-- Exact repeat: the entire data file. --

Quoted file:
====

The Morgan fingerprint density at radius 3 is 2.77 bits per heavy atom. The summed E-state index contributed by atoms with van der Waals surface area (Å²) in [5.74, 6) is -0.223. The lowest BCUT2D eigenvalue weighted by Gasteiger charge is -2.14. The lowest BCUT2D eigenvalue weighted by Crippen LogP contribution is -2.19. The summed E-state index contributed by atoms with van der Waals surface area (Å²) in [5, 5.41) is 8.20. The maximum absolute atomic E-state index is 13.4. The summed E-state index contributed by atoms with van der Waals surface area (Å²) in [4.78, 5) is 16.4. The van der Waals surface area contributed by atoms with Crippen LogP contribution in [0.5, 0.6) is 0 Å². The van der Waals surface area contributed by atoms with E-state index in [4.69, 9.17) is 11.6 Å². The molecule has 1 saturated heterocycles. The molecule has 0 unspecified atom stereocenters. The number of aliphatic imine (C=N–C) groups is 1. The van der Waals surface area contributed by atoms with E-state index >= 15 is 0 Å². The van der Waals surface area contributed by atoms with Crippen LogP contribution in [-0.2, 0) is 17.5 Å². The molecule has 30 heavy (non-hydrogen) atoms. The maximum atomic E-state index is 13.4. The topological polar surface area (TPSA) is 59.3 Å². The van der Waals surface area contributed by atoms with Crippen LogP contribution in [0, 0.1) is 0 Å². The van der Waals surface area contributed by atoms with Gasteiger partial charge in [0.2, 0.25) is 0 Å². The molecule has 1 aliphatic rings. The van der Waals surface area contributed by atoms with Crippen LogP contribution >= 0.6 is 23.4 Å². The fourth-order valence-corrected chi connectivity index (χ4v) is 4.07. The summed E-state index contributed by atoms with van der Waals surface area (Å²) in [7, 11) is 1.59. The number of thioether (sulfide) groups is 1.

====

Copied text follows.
The Morgan fingerprint density at radius 3 is 2.77 bits per heavy atom. The summed E-state index contributed by atoms with van der Waals surface area (Å²) in [5.74, 6) is -0.223. The lowest BCUT2D eigenvalue weighted by Gasteiger charge is -2.14. The lowest BCUT2D eigenvalue weighted by Crippen LogP contribution is -2.19. The summed E-state index contributed by atoms with van der Waals surface area (Å²) in [5, 5.41) is 8.20. The maximum absolute atomic E-state index is 13.4. The summed E-state index contributed by atoms with van der Waals surface area (Å²) in [4.78, 5) is 16.4. The van der Waals surface area contributed by atoms with Crippen LogP contribution in [0.5, 0.6) is 0 Å². The van der Waals surface area contributed by atoms with E-state index in [4.69, 9.17) is 11.6 Å². The molecule has 1 saturated heterocycles. The molecule has 0 unspecified atom stereocenters. The number of aliphatic imine (C=N–C) groups is 1. The van der Waals surface area contributed by atoms with E-state index >= 15 is 0 Å². The van der Waals surface area contributed by atoms with Crippen LogP contribution in [-0.2, 0) is 17.5 Å². The molecule has 30 heavy (non-hydrogen) atoms. The maximum atomic E-state index is 13.4. The topological polar surface area (TPSA) is 59.3 Å². The van der Waals surface area contributed by atoms with Crippen LogP contribution in [0, 0.1) is 0 Å². The van der Waals surface area contributed by atoms with Gasteiger partial charge in [0.2, 0.25) is 0 Å². The molecule has 1 aliphatic rings. The van der Waals surface area contributed by atoms with Crippen LogP contribution >= 0.6 is 23.4 Å². The fourth-order valence-corrected chi connectivity index (χ4v) is 4.07. The summed E-state index contributed by atoms with van der Waals surface area (Å²) in [7, 11) is 1.59. The number of thioether (sulfide) groups is 1.